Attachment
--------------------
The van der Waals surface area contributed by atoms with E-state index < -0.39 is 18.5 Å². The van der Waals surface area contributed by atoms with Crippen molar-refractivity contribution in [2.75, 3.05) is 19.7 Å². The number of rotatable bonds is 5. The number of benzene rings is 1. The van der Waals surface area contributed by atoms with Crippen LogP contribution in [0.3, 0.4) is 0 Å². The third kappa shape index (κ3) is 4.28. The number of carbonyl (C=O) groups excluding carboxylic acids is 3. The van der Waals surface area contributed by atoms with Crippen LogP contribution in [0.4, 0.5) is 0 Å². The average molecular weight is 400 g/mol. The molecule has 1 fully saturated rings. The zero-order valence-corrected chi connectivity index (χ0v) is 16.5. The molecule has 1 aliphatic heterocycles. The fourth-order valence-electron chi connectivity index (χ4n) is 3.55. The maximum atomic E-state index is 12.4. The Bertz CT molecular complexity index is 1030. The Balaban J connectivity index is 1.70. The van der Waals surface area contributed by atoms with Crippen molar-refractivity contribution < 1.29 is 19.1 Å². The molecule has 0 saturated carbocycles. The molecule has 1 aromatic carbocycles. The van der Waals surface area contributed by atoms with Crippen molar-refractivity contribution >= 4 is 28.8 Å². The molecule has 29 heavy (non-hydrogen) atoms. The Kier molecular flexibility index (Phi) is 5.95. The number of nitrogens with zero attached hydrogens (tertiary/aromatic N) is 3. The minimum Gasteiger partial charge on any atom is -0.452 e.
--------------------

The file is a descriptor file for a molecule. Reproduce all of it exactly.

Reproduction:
The van der Waals surface area contributed by atoms with E-state index < -0.39 is 18.5 Å². The van der Waals surface area contributed by atoms with Crippen molar-refractivity contribution in [2.75, 3.05) is 19.7 Å². The number of rotatable bonds is 5. The number of benzene rings is 1. The van der Waals surface area contributed by atoms with Crippen LogP contribution in [0.3, 0.4) is 0 Å². The third kappa shape index (κ3) is 4.28. The number of carbonyl (C=O) groups excluding carboxylic acids is 3. The van der Waals surface area contributed by atoms with Crippen LogP contribution in [0.4, 0.5) is 0 Å². The average molecular weight is 400 g/mol. The molecule has 1 fully saturated rings. The zero-order valence-corrected chi connectivity index (χ0v) is 16.5. The molecule has 1 aliphatic heterocycles. The fourth-order valence-electron chi connectivity index (χ4n) is 3.55. The maximum atomic E-state index is 12.4. The Bertz CT molecular complexity index is 1030. The Balaban J connectivity index is 1.70. The van der Waals surface area contributed by atoms with Crippen molar-refractivity contribution < 1.29 is 19.1 Å². The molecule has 0 saturated carbocycles. The molecule has 1 aromatic carbocycles. The van der Waals surface area contributed by atoms with Crippen molar-refractivity contribution >= 4 is 28.8 Å². The molecule has 29 heavy (non-hydrogen) atoms. The Kier molecular flexibility index (Phi) is 5.95. The number of nitrogens with zero attached hydrogens (tertiary/aromatic N) is 3. The minimum Gasteiger partial charge on any atom is -0.452 e.